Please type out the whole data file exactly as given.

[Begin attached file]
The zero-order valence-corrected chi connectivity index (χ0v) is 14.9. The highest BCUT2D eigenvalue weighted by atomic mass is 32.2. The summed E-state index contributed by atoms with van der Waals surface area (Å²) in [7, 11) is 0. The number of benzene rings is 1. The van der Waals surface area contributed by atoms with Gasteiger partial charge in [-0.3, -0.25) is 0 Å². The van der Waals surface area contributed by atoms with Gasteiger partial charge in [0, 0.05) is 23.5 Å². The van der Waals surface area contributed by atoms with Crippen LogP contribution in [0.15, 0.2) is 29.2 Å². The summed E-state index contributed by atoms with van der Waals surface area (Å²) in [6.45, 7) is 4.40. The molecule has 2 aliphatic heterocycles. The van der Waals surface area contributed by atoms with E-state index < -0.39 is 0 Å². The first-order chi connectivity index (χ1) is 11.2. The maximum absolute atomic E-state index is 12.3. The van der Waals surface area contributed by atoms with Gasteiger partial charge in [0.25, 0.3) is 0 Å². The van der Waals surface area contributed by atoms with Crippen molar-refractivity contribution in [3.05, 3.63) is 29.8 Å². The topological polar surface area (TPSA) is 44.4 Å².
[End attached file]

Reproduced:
The zero-order valence-corrected chi connectivity index (χ0v) is 14.9. The highest BCUT2D eigenvalue weighted by atomic mass is 32.2. The summed E-state index contributed by atoms with van der Waals surface area (Å²) in [7, 11) is 0. The number of benzene rings is 1. The van der Waals surface area contributed by atoms with Gasteiger partial charge in [-0.3, -0.25) is 0 Å². The van der Waals surface area contributed by atoms with Gasteiger partial charge in [0, 0.05) is 23.5 Å². The van der Waals surface area contributed by atoms with Crippen LogP contribution in [0.15, 0.2) is 29.2 Å². The summed E-state index contributed by atoms with van der Waals surface area (Å²) in [6.45, 7) is 4.40. The molecule has 2 aliphatic heterocycles. The van der Waals surface area contributed by atoms with E-state index < -0.39 is 0 Å². The first-order chi connectivity index (χ1) is 11.2. The maximum absolute atomic E-state index is 12.3. The van der Waals surface area contributed by atoms with Gasteiger partial charge in [0.25, 0.3) is 0 Å². The van der Waals surface area contributed by atoms with Crippen molar-refractivity contribution in [3.05, 3.63) is 29.8 Å². The topological polar surface area (TPSA) is 44.4 Å².